NEW YORK — She may have been disinvited by Harvard and turned away from Canada, but Chelsea Manning earned applause, laughter and even some tears of empathy from a friendly crowd at the annual New Yorker Festival.
Manning, who was released in May after seven years in military prison, was by turns impassioned, defensive, humorous and occasionally tearful in a panel discussion Sunday with New Yorker writer Larissa MacFarquhar.
She became emotional when asked what she thought the best result had been of her leaking of hundreds of thousands of classified documents to WikiLeaks. “Look, I haven’t had time to deal with these questions,” she said. “All I’ve been doing is fighting for my life for the last seven years.”
The 29-year-old transgender woman was known as Bradley Manning when she was convicted and sentenced to 35 years in prison. In his last days in office, President Barack Obama commuted the rest of her sentence.
Manning has made only a few appearances since her release. Last month, Harvard University reversed a decision to name her a visiting fellow after CIA director Mike Pompeo scrapped a planned appearance over the designation, calling Manning an “American traitor.”
And Manning tweeted two weeks later that she’d been denied entry into Canada because of her U.S. criminal record.
While some see her as a traitor, others see her as a hero for exposing truths of war. One audience questioner cried as she referred to what Manning had been through — “just the unbelievable price that you’ve had to pay.”
At times, Manning told MacFarquhar she was legally unable to get into certain details. And when asked how she would advise other aspiring leakers to proceed, she said simply that everyone needed to make their own decisions. But she responded forcefully when asked whether she’d been afraid that her disclosures would hurt people by exposing the names of informants. She insisted the material included no such sensitive information.
“These aren’t intelligence documents,” she said. “It’s historical data.”
“There’s nothing sensitive in there, there’s no troop movements,” she added. “It was a historical record of everything that had happened in Iraq and Afghanistan.”
Manning’s appearance was one of the marquee events at the annual three-day festival, which brings together authors, artists, politicians and other newsmakers. Others appearing included Sen. Al Franken, artist Ai Weiwei, former federal prosecutor Preet Bharara and comedian Jerry Seinfeld. Organizers said more than 20,000 people attended, with ticket buyers from 49 states (all but Nebraska) and 23 countries.
Manning began by describing her childhood in small-town Oklahoma — “a typical generic town in the middle of the country” — her turbulent domestic life, and a short time living homeless on the streets of Chicago.
She said she’d learned to program computers by age 8 or 9, and eventually joined the military because she thought “I could use my skills and make a difference.” Once she got to Iraq, she said, she was overwhelmed by the death and destruction she saw.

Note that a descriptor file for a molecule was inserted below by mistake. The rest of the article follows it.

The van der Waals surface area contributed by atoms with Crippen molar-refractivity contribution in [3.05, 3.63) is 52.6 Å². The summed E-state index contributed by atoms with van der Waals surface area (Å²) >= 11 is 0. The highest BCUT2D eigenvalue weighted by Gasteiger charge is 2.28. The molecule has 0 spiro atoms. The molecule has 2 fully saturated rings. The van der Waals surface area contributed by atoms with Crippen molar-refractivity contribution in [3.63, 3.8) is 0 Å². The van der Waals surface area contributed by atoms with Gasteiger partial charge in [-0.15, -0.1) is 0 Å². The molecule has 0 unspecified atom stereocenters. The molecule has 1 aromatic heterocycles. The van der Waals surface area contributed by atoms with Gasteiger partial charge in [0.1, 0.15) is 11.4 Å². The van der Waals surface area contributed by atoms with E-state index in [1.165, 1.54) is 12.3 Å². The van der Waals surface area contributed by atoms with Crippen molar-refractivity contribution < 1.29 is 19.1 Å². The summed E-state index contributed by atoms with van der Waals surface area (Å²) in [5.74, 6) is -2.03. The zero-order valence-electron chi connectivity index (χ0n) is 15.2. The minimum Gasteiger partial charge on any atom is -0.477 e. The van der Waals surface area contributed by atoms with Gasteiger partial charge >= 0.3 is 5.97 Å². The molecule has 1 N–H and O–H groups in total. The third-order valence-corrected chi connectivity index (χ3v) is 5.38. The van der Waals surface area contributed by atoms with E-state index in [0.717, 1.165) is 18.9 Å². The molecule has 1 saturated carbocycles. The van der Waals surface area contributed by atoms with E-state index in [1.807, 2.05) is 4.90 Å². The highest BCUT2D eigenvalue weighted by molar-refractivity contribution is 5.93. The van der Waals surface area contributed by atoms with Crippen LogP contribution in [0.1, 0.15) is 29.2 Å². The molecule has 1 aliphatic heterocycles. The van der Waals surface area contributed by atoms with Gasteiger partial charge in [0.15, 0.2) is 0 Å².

On a 10-day leave back home in Washington, she said, she first tried to leak the documents to the Washington Post or The New York Times — simply because she had seen the movie “All the President’s Men.” Unwilling to trust email, she called the newspapers from public phones at various Starbucks locations.
But the newspapers were unable to establish encrypted communications channels, so she went to WikiLeaks, because, she said, “I was running out of time.”
Manning spoke in detail of her time in prison, especially in solitary confinement. “Humans are a social creature,” she said, fighting tears. “We need connections. We need to be with each other.”
She said she got through much of the seven years by setting small, incremental goals, like getting “from breakfast to lunch to dinner to sleep.” When the rules forbid her to exercise, she said, she started to dance, and her guards didn’t stop her. So she thought, she said, “OK, that’s how I’ll exercise, like Zumba.”
She was also buoyed, she said, by letters of support — an estimated 200,000 — some of which happened to contain glitter. “They don’t clean that up for you,” she quipped.
Manning has now become an activist — for LGBT rights, for transparency in government, and also against what she called an alarming level of surveillance in society. “I feel like prison has encroached into the outside world,” she said. “You’ve got militarized forces walking around on American streets. It’s quite frightening.”
She also had a message for engineers and software designers: Pay attention to the potential uses of what you’re designing, because it can be used for different purposes than intended.
Manning was asked by one audience member whether her experience had made her “more cynical about fairness.”
“I do have cynical moments,” she said, tearing up again. “But then I get past them, you know? I turn to my friends, and I turn to my family … and then they cheer me up.”
Asked by another questioner what motivates her, Manning noted she’d been a DJ in the past, as a hobby. “I just set up my music equipment, and I’ve started making some tracks,” she said.
“I’m a little out of date.”